I often find myself at a crossroads of privacy versus convenience, where I might have to trade certain amounts of one for the other. In the case of cloud storage, however, I’ve found Google Drive to be an incredibly useful tool for keeping everything in a central, synchronized place.
That said, there are certain things I like to have accessible that I wouldn’t necessarily want laying around unencrypted (VPN configurations, password databases, etc). Until recently, this has presented a bit of a problem: I couldn’t upload these files to Drive, but I also wanted access to them in cases where I needed them most. In addition to this, I also needed something simple and stable, that worked out-of-the-box on my and other’s machines (in lieu of a full FUSE/Encfs stack).
Enter Disk Utility
Thankfully, OS X’s Disk Utility application allows us to quickly and easily create encrypted disk images and volumes. Storing files within an encrypted image will ensure that they are kept secure and out of the reach of prying eyes, despite being kept on public cloud storage services.
To create an encrypted disk image, simply go to File > New Image > Blank Image. This will pull up the blank image creation menu:
Here, you can specify the name of the image, its size (note that size is fixed and not dynamically allocated! A 100MB disk image will stay 100MB, even if it contains no files.), format, and partition map.
I’ve filled in these settings to what I recommend, though you can tweak them to your liking. I do recommend using AES256, as it is more secure than 128 bit and more or less industry standard.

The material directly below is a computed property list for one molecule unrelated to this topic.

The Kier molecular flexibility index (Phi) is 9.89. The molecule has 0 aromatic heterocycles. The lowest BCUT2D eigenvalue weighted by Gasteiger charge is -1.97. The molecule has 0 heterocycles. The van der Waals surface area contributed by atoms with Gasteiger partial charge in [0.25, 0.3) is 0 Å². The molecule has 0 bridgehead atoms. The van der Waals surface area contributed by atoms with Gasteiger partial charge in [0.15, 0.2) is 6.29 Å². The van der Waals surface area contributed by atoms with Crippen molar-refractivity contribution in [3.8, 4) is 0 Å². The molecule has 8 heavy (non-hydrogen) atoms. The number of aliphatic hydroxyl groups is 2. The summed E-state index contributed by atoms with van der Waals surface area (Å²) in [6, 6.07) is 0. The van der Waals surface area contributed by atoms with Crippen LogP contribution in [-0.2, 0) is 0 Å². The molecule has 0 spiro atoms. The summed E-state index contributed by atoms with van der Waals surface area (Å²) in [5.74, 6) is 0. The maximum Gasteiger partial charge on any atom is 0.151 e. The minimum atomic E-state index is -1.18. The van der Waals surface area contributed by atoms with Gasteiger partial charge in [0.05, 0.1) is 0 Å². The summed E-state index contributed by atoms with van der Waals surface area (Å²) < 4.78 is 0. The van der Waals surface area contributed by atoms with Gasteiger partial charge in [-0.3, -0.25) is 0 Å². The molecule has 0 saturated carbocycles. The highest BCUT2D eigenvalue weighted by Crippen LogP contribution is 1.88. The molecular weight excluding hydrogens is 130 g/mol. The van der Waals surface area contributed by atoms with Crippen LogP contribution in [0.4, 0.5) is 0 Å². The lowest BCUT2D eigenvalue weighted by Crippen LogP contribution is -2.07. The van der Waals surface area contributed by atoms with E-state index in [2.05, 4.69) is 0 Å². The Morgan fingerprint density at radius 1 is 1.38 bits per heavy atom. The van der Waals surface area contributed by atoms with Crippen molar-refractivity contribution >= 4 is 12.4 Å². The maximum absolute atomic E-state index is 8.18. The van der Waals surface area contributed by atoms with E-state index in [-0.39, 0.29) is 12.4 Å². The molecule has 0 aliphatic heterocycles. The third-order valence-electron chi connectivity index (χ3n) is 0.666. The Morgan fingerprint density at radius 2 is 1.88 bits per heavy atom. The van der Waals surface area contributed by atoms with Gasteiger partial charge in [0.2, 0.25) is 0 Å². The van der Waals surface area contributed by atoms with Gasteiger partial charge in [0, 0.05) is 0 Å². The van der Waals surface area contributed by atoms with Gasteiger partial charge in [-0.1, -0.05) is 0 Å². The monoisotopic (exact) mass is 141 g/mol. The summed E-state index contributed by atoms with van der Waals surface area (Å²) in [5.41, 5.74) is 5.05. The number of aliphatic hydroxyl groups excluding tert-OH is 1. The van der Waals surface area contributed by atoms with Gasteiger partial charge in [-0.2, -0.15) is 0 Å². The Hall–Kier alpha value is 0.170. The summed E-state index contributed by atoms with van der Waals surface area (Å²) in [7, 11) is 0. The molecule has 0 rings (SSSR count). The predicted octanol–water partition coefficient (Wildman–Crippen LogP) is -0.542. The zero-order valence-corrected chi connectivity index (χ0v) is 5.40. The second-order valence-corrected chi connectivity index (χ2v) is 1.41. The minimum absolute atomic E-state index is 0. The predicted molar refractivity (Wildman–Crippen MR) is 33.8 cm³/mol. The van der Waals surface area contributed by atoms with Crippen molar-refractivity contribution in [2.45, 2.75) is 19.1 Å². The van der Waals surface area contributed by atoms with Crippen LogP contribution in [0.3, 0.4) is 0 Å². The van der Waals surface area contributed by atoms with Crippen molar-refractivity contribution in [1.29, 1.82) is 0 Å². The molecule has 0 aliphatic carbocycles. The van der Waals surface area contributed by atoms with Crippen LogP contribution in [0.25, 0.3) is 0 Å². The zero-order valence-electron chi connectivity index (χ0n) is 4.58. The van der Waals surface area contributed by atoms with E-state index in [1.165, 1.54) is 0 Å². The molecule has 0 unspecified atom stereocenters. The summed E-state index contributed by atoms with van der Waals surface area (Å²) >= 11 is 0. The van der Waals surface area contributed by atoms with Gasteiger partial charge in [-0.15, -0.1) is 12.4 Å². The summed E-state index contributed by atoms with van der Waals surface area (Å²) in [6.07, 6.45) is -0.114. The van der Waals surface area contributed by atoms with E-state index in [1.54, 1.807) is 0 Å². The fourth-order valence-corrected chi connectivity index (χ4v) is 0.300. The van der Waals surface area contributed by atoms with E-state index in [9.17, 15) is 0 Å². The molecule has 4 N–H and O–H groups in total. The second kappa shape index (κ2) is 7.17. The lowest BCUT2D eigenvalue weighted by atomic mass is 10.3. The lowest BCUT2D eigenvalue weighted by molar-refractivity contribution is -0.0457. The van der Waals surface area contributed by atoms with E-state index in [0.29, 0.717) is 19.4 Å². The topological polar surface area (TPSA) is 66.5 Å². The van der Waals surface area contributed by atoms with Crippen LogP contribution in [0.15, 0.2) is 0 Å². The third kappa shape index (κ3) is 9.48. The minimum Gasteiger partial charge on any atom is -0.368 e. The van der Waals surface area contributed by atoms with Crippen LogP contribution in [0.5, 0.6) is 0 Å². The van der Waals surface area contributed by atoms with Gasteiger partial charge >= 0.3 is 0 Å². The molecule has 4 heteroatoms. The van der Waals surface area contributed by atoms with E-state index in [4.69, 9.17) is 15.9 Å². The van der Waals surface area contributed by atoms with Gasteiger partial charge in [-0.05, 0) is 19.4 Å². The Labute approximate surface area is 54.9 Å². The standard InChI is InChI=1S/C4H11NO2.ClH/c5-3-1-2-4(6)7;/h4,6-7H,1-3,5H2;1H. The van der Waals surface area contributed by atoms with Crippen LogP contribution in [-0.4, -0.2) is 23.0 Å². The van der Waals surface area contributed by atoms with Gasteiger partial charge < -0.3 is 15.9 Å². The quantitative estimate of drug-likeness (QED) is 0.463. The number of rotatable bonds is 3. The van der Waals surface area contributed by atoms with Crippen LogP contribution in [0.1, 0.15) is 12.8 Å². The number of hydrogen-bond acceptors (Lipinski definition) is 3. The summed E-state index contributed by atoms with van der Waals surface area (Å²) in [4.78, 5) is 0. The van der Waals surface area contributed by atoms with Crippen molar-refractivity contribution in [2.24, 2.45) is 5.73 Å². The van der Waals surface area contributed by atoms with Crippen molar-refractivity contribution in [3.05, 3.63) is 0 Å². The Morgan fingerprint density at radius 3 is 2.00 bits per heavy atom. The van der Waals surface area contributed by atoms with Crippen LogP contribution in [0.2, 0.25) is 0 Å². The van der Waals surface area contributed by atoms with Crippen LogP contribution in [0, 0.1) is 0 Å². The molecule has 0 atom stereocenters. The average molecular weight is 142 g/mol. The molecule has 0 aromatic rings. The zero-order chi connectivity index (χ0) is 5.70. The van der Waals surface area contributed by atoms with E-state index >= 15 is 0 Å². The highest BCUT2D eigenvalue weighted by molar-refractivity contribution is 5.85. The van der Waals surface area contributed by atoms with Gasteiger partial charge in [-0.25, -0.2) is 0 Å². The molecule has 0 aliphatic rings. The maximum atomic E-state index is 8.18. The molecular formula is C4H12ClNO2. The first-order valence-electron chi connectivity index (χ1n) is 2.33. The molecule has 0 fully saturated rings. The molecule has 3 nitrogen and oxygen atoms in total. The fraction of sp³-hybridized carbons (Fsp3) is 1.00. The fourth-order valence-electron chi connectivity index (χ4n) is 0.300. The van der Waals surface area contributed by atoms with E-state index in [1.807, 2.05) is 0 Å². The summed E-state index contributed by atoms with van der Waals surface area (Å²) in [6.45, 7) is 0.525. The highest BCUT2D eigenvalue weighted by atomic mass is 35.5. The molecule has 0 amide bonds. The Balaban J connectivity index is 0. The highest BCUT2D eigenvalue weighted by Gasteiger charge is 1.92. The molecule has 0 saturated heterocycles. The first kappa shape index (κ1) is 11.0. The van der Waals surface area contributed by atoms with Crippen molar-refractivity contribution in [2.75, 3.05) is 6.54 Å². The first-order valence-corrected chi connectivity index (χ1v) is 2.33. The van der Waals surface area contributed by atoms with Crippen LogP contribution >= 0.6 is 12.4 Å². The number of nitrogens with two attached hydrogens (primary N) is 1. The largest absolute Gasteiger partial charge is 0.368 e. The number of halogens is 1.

Another thing to note is that the Image Format field must be set to “read/write disk image” if you want the ability to copy files to/from the image freely.
Once you’ve set a password for the image and clicked Save, Disk Utility will prepare your image, and you’ll be off to the races.
Using the Disk Image
After the image has been made, move it to the synced folder for your cloud service. To mount, double click the newly minted .dmg and enter the password you set when the image was created. The image will then be mounted like any normal disk, and you can copy files to/from it.
When you’re finished with your files, unmount the disk so that changes can be synced. Rinse and repeat!
The only downside to this process that I’ve yet found is that after any change has been made ot the image, the entire thing has to be reuploaded. This isn’t a huge problem, as I tend to keep these images on the smaller side of things (1–200MB), but for larger images or slower connections, the upload time could be something of an issue. I suppose this is the price you pay for the added security ¯\_(ツ)_/¯
Originally published at blog.ctis.me on March 15, 2016.